by Barbara Boughton
June 14, 2012 — High levels of maternal antibodies to gluten in pregnant women may be linked to the development of nonaffective psychosis in their children in later life.
Investigators from the Karolinksa Institute, in Stockholm, Sweden, found that levels of immunoglobulin G (IgG) higher than the 90th percentile in the maternal circulation were associated with nonaffective psychosis in offspring in adulthood.
“To our knowledge, this is the first study to show an association between high levels of maternal antibodies directed at gliadin [a component of gluten] and the later development of nonaffective psychosis,” the researchers, led by Håkan Karlsson, PhD, write.
The study is published in the June issue of the American Journal of Psychiatry.
Previous studies have linked maternal malnutrition or infections with development of schizophrenia and other nonaffective psychoses.
Also, other studies have shown immune activation at the time of the first symptoms of nonaffective psychosis, the investigators note.
However, the current study is the first to assess whether antibodies to dietary antigens in blood samples taken from mothers at birth might be linked to the development of nonaffective psychosis in adult offspring.
Although the findings raise interesting questions, its data are preliminary and should not be considered proof of a link between gluten sensitivity in mothers and psychosis in children, one expert said.
“My concern is that there is a big epidemic of anxiety about gluten right now,” said Nada Stotland, MD, MPH, past president of American Psychiatric Association and professor of psychiatry at Rush Medical College, in Chicago, Illinois, in an interview with Medscape Psychiatry.
“I’m very concerned about any information that might cause frenzy among pregnant women who are already worried about environmental and dietary factors affecting their children,” Dr. Stotland said.
Another Piece of the Puzzle
In the study, researchers analyzed the presence of antibodies to dietary antigens in blood samples collected from pregnant women who gave birth between 1975 and 1985 in Sweden.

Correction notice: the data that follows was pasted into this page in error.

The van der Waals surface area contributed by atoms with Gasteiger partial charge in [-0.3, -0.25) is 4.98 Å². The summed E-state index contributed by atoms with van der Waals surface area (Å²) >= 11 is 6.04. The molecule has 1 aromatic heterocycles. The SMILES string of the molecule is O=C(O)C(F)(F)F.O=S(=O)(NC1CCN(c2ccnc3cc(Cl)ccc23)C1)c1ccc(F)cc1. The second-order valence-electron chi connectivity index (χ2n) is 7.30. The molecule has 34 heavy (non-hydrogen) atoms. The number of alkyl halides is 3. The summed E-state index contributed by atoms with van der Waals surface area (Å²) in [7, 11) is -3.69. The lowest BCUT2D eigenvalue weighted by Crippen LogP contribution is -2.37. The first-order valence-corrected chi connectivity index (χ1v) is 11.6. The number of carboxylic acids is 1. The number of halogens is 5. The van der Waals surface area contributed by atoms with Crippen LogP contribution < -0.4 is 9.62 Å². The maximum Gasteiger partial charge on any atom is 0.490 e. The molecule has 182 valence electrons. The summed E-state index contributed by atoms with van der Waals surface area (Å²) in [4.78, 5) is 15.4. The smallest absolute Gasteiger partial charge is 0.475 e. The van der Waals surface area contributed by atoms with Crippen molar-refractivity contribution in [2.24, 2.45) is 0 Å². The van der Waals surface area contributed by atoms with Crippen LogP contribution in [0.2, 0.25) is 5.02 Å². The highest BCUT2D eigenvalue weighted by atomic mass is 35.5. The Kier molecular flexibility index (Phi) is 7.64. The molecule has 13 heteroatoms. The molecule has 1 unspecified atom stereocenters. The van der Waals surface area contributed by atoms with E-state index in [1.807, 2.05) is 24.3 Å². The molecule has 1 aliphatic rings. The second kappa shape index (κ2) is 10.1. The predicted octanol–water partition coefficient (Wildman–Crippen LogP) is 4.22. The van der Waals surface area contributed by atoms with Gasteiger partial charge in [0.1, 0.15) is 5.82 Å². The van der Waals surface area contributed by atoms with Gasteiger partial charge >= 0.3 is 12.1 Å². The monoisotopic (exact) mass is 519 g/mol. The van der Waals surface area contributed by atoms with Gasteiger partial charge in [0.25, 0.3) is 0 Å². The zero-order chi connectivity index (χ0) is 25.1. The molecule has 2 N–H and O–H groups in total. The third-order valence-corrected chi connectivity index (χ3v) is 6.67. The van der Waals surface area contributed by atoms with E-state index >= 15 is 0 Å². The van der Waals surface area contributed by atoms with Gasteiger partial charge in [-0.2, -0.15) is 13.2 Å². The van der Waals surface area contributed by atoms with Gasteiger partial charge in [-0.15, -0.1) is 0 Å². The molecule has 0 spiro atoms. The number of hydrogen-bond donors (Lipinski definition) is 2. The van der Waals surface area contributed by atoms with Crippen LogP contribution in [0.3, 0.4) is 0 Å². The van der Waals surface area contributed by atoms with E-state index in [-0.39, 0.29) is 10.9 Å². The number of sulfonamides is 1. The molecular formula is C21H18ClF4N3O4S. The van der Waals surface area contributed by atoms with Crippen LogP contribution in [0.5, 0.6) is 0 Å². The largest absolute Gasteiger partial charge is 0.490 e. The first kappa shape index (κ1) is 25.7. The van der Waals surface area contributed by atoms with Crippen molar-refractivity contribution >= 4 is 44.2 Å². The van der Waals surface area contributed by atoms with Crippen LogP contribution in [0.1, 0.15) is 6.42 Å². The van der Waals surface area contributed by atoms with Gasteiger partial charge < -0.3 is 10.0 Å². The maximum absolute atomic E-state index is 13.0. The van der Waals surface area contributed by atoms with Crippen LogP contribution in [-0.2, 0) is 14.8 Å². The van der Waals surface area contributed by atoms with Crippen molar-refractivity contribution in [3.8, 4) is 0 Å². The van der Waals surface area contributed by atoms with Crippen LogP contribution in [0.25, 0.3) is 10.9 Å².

The levels of antibodies to dietary antigens in birth mothers’ blood were compared for 211 participants with nonaffective psychosis to such levels in 553 people without mental illness.
The participants were treated in hospitals or as outpatients in Sweden between 1987 and 2003; the 553 control participants were selected from a population-based medical birth registry in Sweden. Blood samples from birth mothers collected for the same birth registry were used for the analyses.
Results indicated that high levels of IgG antigliadin antibodies from the birth mothers were associated with a significantly elevated risk for nonaffective psychoses in their offspring.
The researchers also assessed the presence of antibodies to casein, an ingredient in milk, in the mothers’ blood — but they did not find a significant association with the development of nonaffective psychosis in offspring (odds ratio [OR], .8; 95% confidence interval [CI], .4 – 1.5).
“This is exciting research because every piece of the puzzle that leads to our understanding of psychosis is welcome. These are important questions because psychotic disorders have the potential to ruin people’s lives and stress families very severely,” Dr. Stotland said.
“Autoimmune factors and their influence on psychosis have not been studied that much,” she added.
Yet, to truly know whether dietary factors are important in the development of psychosis will take many more studies and clinical trials, she noted.
Dr. Kårlsson and Dr. Stotland have disclosed no relevant financial relationships.
Am J Psychiatry. 2012;169:625-632. Abstract